Russia won China’s backing in its showdown with the West over Ukraine on Friday, as Beijing agreed with Moscow that the U.S.-led NATO military alliance should not admit new members.
The demand for NATO to stop expanding came after a meeting between Russian President Vladimir Putin and Chinese counterpart Xi Jinping in Beijing that saw Putin hail the two countries' "dignified relationship."
In a long strategy document, Moscow and Beijing hit out at what they said was Washington's destabilizing role in global security.
"The parties oppose the further expansion of NATO and call on the North Atlantic Alliance to abandon the ideological approaches of the Cold War era," the document read, urging respect for the "sovereignty, security and interests of other countries."
The call echoes demands from Russia that have been at the centre of weeks of intensive negotiations between Moscow and the West, under the shadow of a potential conflict.
Western capitals have accused Russia of amassing some 100,000 troops on the borders of pro-Western Ukraine in preparation for an invasion and have vowed to impose devastating sanctions on Moscow if it attacks.
The document released by Beijing and Moscow Friday also set out criticisms of Washington's "negative impact on peace and stability" in the Asia-Pacific region.
Russia and China also said they were "seriously concerned" by the AUKUS defence alliance including Australia, the UK and the United States.
German Chancellor Olaf Scholz was the latest European leader to announce a visit to the region on Friday, saying he would go to Ukraine on February 14 and Russia the next day.
'Delusional' false flag claims
French President Emmanuel Macron will visit Moscow on Monday and Kyiv on Tuesday for talks with his Russian and Ukrainian counterparts.
Putin's meeting with Xi — hours ahead of the opening ceremony of the Winter Olympic Games — came after the United States said it had evidence of a plan by Moscow to film a fake Ukrainian attack on Russians to justify an attack on its neighbour.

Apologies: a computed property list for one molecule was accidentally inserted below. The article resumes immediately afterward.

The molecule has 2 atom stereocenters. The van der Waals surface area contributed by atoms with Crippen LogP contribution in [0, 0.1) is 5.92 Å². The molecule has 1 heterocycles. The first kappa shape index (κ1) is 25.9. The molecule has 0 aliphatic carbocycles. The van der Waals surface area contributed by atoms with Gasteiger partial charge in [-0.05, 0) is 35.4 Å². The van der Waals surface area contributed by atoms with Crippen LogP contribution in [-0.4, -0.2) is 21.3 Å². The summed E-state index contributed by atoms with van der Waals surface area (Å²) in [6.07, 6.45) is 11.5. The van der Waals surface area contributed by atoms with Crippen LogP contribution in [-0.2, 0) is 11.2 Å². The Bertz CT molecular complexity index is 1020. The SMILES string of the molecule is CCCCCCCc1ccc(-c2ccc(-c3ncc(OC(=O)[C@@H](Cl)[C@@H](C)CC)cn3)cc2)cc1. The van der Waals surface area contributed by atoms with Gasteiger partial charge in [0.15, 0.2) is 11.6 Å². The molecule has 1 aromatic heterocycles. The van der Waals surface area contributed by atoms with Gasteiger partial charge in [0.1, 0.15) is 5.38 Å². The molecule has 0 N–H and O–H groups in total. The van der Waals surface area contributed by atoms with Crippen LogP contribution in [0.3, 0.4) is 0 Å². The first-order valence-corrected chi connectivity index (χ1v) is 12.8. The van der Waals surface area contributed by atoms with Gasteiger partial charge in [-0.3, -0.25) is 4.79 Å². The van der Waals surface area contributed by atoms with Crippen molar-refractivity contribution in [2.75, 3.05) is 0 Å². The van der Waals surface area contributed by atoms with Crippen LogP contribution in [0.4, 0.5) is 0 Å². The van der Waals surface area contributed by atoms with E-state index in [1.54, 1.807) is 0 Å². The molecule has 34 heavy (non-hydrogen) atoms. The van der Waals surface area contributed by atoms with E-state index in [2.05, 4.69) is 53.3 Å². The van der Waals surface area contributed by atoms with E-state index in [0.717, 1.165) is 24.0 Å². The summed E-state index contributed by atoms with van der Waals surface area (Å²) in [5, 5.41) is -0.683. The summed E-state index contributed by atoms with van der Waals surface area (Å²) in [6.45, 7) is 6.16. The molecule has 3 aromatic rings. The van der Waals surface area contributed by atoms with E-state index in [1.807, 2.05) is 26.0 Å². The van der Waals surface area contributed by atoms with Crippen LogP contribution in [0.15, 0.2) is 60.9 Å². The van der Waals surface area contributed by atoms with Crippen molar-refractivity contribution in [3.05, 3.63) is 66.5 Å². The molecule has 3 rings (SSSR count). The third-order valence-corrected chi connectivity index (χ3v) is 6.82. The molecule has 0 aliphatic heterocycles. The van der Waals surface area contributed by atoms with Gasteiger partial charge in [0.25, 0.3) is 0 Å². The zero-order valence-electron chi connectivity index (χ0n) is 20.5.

Pentagon spokesperson John Kirby said the U.S. had "information that the Russians are likely to want to fabricate a pretext for an invasion," but did not provide evidence.
Russia, which has repeatedly denied any invasion plans, said the U.S. claims were absurd.
"The delusional nature of such fabrications — and there are more and more of them everyday — is obvious," Foreign Minister Sergei Lavrov said.
Washington's claim came on the back of visits from European leaders to shore up their backing for Kyiv, including from British Prime Minister Boris Johnson and Turkish President Recep Tayyip Erdogan.
Ukraine's Foreign Minister Dmytro Kuleba on Friday welcomed the displays of support, saying they had prevented Russia from "further aggravating the security situation."
"Our partners believe in Ukraine and that means Moscow's intimidation strategy is not working. Russia has lost this round," Kuleba said.
During Erdogan's visit Thursday he and Ukrainian President Volodymyr Zelensky signed an agreement expanding the production of parts in Ukraine for a Turkish combat drone whose sale to Kyiv has angered Moscow.
Erdogan has tried to position Turkey, which is a member of NATO, as a neutral mediator close to both Moscow and Kyiv.
Following his trip, Erdogan accused the West of making the crisis "worse."
"Unfortunately, the West until now has not made any contribution to resolving this issue," he said in comments published by local media Friday.
"They are only making things worse," Erdogan said, adding that Joe Biden "has not yet been able to demonstrate a positive approach."
Russia's relationship with the West was severely damaged in 2014 when it annexed the Crimean peninsula from Ukraine and threw its political weight behind armed separatists in the east of the country.
Nearly eight years of fighting between Kyiv and the pro-Moscow fighters has cost more than 13,000 lives and seen the West and Russia exchange waves of tit-for-tat sanctions.
In the most recent diplomatic flare-up, Putin has demanded guarantees that Ukraine will not join NATO and has implicitly threatened the former Soviet state with the massive military build-up.
Russia also wants NATO and the United States to forswear the deployment of missile systems near Russia's borders and to pull back NATO forces in eastern Europe.
These tensions have been aggravated by plans for joint military exercises between Russia and neighbouring Belarus, where Washington claims Moscow is preparing to send 30,000 troops.
Russia said Friday that units of its S-400 missile systems — which it recently sold to Turkey despite protests from NATO — had been delivered to Belarus ahead of the drills beginning next week.